Making Marriage Work 2: Complementary

February–and specifically Valentine’s Day—is the love month.  I thought for sure I was getting engaged on Valentine’s 38 years ago. Alas, it was not to be for another month.  Such a waste of the day of love.

Yes, the romance of Valentine’s, engagement and weddings is special.  But marriage is about much more than those celebrations.  Marriage is about the realities that live out that love day after day, year after year.  Steve and I still love and enjoy each other 38 years later.  We have three amazing children and five remarkable grandchildren, who call me Jeedoo.

We know it is God’s grace that we have continued to truly delight in our life together.  But there are some truths that have contributed to our peace and joy and love.  I will share just three of them, with a few specifics in each.  The three realities:  We are compatible.  We are complementary.  We are complimentary. I wrote about these last year, with great response.  So here they are again, with a few additions.



This word, spelled with an “e”, often means ‘completing”:  either of two parts or things needed to complete the whole.  There is a sense in which two people in marriage help to complete the other, but in reality only Christ completes us.  And we certainly wouldn’t say all our single friends are not complete until/unless they find a mate.

So a better definition of complementary in marriage is counterpart.  This is where the “opposites attract” comes in. Though it is good that we have significant compatibilities, as I talked about in the first post, the reality is that we will also have significant differences.  Our strengths and weaknesses, our personalities and temperaments “complement” each other. Here are a few (of many) areas where Steve and I are complementary:


I have them—lots of them.  Which is, of course, a good thing for a writer.  He, not so much.  He is an engineer.  But God has used us so much in each other’s lives.  We jokingly say that everything Steve knows about emotions he learned from me.  How he has grown: compassionate, sensitive, even sentimental.  Steve has helped me to trust God more and not live so much from my emotions.

He loves that I am passionate about many things, though he probably doesn’t always appreciate my stubbornness.  I love that he is so wise and grateful that he helps me think things through–though I am glad he has learned sometimes I just want him to listen, not solve every problem.


I have often felt that money flies away from me, but it sticks to Steve.  This is a very good thing.  Though we have the same basic attitude toward our finances (see post #1), he tends to be more frugal and keep track of things.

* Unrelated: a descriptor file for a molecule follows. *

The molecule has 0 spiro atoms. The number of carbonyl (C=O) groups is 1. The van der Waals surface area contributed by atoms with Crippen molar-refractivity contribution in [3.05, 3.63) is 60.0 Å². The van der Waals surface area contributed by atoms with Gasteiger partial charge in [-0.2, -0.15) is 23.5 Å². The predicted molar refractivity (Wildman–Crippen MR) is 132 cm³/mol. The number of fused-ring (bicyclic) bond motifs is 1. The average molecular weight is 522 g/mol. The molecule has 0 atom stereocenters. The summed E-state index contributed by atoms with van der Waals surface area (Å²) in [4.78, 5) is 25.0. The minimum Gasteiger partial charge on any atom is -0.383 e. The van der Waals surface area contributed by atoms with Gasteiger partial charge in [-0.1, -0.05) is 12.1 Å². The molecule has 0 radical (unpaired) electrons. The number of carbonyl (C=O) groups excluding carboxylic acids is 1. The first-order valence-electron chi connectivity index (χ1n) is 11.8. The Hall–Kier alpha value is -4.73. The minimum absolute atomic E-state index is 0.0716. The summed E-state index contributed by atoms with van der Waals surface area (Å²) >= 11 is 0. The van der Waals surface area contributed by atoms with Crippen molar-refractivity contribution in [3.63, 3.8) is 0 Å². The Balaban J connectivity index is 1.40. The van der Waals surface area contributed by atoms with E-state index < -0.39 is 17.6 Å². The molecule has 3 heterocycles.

I don’t like numbers and details; he is great in both.  I am good at finding bargains, though he often reminds me that spending is not saving.  My favorite thing to do is give, which he likes, but he encourages me to be wise there as well.  Needless to say, Steve is the money manager, but we make our financial decisions together.

Walking with God

Yes, lots of compatibility here, but also some differences.  Steve is more of a scholar in studying the Word, and he is great at application–and a superb teacher.  I am a little more mystical, using my head, but more of my heart in relating to God.

It seems to me his walk with God is easier:  Steve sees something in the Word, and he does it.  It usually takes me several--or more--iterations of a lesson before I consistently live it out, though that process certainly enhances my writing and speaking.  Gratefully, we seek to learn from each other and appreciate our different approaches.  We gladly teach and receive from each other.

There are other ways we are complementary:  Steve is neat and organized; I’m not so much.  I’m a little better at sensing the needs of people.  He is very hard working–lots of time off is not so fun for him.  I work hard, but I can spend hours with a good book.  We both write, and my editing skills are helpful to him. I do internet research for both of us.  He is very disciplined.  I think he prays for me in this area.   And many more…

I’m sure that, as much as compatibility is a key ingredient in a healthy marriage, so is being complementary.  One of the results of long-term loving and living with that special person is the impact each has on the other. We bring to the marriage strengths and weaknesses–ways we contribute, and ways we learn from the other.  God knows what He’s doing when He puts us together with our spouse–who will be the just right counterpart for us.Tomorrow we will look at how we are complimentary.

What about you?  What are strengths that you bring–or would bring–to your marriage?

c2013 Judy Douglass